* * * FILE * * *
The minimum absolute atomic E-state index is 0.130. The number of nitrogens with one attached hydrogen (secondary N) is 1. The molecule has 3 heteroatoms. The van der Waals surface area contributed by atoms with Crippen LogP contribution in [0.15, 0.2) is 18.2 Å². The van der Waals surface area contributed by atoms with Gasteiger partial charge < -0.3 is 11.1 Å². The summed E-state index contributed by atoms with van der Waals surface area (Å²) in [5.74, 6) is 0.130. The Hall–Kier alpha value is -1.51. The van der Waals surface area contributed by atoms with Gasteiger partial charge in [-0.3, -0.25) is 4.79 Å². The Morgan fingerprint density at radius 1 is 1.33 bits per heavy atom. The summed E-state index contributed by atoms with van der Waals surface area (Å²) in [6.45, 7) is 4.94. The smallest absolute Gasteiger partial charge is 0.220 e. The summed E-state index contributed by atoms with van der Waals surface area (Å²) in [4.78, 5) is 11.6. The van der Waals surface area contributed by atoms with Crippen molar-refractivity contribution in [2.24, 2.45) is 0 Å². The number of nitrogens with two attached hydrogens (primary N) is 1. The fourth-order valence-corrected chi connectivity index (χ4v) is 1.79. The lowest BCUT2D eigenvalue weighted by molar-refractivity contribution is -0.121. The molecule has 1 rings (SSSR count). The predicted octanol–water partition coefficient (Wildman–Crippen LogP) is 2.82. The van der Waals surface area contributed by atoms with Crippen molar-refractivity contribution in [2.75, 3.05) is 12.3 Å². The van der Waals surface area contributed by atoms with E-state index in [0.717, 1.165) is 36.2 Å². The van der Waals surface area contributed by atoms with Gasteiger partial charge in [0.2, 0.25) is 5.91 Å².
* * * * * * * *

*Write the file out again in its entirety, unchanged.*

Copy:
The minimum absolute atomic E-state index is 0.130. The number of nitrogens with one attached hydrogen (secondary N) is 1. The molecule has 3 heteroatoms. The van der Waals surface area contributed by atoms with Crippen LogP contribution in [0.15, 0.2) is 18.2 Å². The van der Waals surface area contributed by atoms with Gasteiger partial charge < -0.3 is 11.1 Å². The summed E-state index contributed by atoms with van der Waals surface area (Å²) in [5.74, 6) is 0.130. The Hall–Kier alpha value is -1.51. The van der Waals surface area contributed by atoms with Gasteiger partial charge in [-0.3, -0.25) is 4.79 Å². The Morgan fingerprint density at radius 1 is 1.33 bits per heavy atom. The summed E-state index contributed by atoms with van der Waals surface area (Å²) in [6.45, 7) is 4.94. The smallest absolute Gasteiger partial charge is 0.220 e. The summed E-state index contributed by atoms with van der Waals surface area (Å²) in [4.78, 5) is 11.6. The van der Waals surface area contributed by atoms with Crippen molar-refractivity contribution in [2.24, 2.45) is 0 Å². The number of nitrogens with two attached hydrogens (primary N) is 1. The fourth-order valence-corrected chi connectivity index (χ4v) is 1.79. The lowest BCUT2D eigenvalue weighted by molar-refractivity contribution is -0.121. The molecule has 1 rings (SSSR count). The predicted octanol–water partition coefficient (Wildman–Crippen LogP) is 2.82. The van der Waals surface area contributed by atoms with Crippen molar-refractivity contribution in [2.75, 3.05) is 12.3 Å². The van der Waals surface area contributed by atoms with E-state index in [0.717, 1.165) is 36.2 Å². The van der Waals surface area contributed by atoms with Gasteiger partial charge in [0.2, 0.25) is 5.91 Å².